Re: Quic: the elephant in the room

Nico Williams <nico@cryptonector.com> Mon, 12 April 2021 17:25 UTC

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Date: Mon, 12 Apr 2021 12:25:37 -0500
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From: Nico Williams <nico@cryptonector.com>
To: Phillip Hallam-Baker <phill@hallambaker.com>
Cc: Michael Thomas <mike@mtcc.com>, IETF Discussion Mailing List <ietf@ietf.org>
Subject: Re: Quic: the elephant in the room
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On Mon, Apr 12, 2021 at 12:48:28PM -0400, Phillip Hallam-Baker wrote:
> On Mon, Apr 12, 2021 at 12:10 PM Nico Williams <nico@cryptonector.com>
> wrote:
> > "No magnification DDoS please"
> 
> Oh, I have that built into the key exchange phase.

Sure.  We've talked about this before.  The DNS data model can't really
change, but the protocol can.  We're already seeing the protocol change
with DoT and DoH.

> > If you have a low level IoT device, you are probably better off doing
> > > path math properly in one trusted device in your network than relying
> > > on whatever embedded code is running in your toaster.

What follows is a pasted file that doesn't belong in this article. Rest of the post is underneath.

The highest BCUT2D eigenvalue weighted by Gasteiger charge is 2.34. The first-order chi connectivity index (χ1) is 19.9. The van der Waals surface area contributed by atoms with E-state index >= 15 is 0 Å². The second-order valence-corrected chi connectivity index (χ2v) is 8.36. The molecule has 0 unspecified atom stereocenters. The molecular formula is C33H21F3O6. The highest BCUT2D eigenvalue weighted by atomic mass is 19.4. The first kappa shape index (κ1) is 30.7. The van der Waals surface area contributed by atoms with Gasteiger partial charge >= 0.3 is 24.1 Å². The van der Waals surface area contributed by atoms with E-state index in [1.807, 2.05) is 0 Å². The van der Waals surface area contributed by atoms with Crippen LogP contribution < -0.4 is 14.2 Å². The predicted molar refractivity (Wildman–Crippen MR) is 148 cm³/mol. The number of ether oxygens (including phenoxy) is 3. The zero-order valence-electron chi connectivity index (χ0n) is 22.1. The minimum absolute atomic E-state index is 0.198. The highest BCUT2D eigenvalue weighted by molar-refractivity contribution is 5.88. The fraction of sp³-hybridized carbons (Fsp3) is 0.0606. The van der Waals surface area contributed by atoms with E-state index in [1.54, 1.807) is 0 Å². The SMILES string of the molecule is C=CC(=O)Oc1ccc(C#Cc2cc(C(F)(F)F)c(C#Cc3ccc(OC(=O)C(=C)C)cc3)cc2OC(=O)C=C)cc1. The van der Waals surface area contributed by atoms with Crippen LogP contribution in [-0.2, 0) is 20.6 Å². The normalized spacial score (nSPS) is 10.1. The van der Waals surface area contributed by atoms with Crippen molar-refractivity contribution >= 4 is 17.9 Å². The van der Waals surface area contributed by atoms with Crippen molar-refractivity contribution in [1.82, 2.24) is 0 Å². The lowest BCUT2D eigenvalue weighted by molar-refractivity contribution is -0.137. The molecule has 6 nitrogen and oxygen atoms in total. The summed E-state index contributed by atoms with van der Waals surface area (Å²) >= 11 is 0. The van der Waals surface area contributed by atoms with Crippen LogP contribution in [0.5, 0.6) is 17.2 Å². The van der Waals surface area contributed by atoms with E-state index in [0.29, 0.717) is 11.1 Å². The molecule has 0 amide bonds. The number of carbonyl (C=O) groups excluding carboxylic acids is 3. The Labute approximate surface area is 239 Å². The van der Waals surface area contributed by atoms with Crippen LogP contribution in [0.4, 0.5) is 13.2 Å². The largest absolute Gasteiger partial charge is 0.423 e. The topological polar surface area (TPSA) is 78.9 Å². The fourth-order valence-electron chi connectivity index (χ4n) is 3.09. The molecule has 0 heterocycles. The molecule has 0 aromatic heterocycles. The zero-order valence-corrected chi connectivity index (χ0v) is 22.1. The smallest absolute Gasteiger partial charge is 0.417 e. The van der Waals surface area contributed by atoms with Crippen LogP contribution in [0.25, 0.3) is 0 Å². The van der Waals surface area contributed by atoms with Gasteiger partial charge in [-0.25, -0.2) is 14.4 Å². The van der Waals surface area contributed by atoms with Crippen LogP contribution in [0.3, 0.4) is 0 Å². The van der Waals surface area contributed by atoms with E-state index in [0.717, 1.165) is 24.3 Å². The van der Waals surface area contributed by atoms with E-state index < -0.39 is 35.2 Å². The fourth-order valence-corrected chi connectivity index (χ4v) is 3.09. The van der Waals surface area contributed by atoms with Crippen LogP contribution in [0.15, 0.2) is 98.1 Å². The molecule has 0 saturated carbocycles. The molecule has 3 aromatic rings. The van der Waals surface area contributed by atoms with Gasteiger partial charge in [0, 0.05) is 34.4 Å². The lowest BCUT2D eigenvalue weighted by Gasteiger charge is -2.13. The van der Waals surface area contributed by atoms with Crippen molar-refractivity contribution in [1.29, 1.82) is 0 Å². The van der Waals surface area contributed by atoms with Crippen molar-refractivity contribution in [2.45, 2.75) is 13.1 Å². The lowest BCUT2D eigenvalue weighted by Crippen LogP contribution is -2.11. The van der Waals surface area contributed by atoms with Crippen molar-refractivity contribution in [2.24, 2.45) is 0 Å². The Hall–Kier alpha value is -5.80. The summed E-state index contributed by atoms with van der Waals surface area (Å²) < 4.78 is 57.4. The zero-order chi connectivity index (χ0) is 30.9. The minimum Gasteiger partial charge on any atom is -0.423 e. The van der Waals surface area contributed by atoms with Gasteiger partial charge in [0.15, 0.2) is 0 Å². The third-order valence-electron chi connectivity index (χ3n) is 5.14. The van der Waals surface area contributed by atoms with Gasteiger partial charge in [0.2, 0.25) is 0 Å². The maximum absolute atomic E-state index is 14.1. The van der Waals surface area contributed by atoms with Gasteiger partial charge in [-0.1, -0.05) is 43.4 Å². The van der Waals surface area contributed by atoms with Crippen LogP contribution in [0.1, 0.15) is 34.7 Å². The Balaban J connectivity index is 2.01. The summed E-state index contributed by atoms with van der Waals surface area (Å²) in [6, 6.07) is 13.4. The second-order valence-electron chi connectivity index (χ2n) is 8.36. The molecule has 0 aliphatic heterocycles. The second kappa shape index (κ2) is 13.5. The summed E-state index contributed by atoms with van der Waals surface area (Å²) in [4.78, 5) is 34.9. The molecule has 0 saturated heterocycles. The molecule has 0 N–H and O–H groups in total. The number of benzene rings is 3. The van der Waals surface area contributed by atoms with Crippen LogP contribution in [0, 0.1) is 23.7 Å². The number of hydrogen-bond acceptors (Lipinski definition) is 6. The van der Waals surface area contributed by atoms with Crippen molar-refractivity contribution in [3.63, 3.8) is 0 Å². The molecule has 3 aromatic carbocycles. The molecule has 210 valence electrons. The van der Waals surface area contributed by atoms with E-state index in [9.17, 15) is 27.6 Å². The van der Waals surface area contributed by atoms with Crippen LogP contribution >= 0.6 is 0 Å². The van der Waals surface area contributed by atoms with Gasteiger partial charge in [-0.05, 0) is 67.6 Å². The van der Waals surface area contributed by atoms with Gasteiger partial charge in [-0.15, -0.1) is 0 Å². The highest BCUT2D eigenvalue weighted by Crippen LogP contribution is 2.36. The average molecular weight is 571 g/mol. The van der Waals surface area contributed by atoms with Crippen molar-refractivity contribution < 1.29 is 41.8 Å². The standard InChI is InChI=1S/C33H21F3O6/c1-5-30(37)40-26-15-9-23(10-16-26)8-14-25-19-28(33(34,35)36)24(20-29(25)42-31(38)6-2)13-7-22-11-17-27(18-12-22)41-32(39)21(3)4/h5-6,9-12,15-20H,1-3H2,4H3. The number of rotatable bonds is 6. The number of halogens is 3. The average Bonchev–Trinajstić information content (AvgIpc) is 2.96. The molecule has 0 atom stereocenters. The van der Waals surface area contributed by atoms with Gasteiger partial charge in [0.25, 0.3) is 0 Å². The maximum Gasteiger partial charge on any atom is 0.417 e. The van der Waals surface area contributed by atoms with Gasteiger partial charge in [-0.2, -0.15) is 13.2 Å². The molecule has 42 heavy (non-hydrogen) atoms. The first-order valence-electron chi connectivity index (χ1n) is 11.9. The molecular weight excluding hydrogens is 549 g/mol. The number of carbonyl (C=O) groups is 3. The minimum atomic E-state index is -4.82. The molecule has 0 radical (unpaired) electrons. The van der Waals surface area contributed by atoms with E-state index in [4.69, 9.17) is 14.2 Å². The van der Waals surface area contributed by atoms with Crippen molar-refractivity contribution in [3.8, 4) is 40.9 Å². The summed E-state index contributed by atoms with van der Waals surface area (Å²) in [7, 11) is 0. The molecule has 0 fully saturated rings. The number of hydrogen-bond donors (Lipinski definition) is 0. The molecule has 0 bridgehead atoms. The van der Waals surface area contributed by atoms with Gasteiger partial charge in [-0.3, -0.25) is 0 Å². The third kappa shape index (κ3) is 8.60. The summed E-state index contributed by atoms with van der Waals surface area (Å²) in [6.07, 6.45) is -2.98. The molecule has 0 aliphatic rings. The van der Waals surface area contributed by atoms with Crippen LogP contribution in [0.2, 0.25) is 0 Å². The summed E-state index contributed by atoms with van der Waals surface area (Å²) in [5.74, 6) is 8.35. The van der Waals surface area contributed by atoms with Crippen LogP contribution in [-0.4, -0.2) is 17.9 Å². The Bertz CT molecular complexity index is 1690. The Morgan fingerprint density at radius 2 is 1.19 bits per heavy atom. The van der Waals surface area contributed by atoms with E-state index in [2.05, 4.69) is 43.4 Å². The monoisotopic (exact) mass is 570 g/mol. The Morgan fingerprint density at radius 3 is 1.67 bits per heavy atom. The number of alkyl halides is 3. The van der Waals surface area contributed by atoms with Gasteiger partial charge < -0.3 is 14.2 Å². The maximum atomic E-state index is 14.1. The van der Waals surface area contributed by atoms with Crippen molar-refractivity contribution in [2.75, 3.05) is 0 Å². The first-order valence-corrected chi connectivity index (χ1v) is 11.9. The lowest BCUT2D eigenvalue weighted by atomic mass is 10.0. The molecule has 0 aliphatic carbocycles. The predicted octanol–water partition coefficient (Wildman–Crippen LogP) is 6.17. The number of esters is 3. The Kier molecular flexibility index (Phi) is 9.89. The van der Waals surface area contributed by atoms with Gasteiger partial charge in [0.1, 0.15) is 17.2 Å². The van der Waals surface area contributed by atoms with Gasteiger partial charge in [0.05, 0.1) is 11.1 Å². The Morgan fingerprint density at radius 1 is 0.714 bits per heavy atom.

> >
> > Absolutely.  There is a trade-off to make.  Low-power && low-value RPs
> > should prefer stapling, or even a local caching recursive resolver to do
> > all the lookups and signature verification too.
> 
> If I was still doing PKIX, my long term plan would be to get rid of OCSP
> and move to short lived certs created using thresholded techniques. But I
> am not and nobody is paying me to think about that world any more.

Forget the details of x.509/PKIX/ASN.1 and all of that.  A lot of the
concepts remain the same.  PKIX, for all its warts, got some things
right that must not get lost in the shuffle.  First of all, naming must
be "typed" (I don't mean structured, but that you have to know if
"name@domain" is an email address or a Kerberos principal name).
Second, you need to be able name more than one name.  Third (really,
first), name constraints!  And so on.  Ultimately, certificates need to
be signed big bags of extensions, and in a post-PKIX world those things
should all be strings.

Nico
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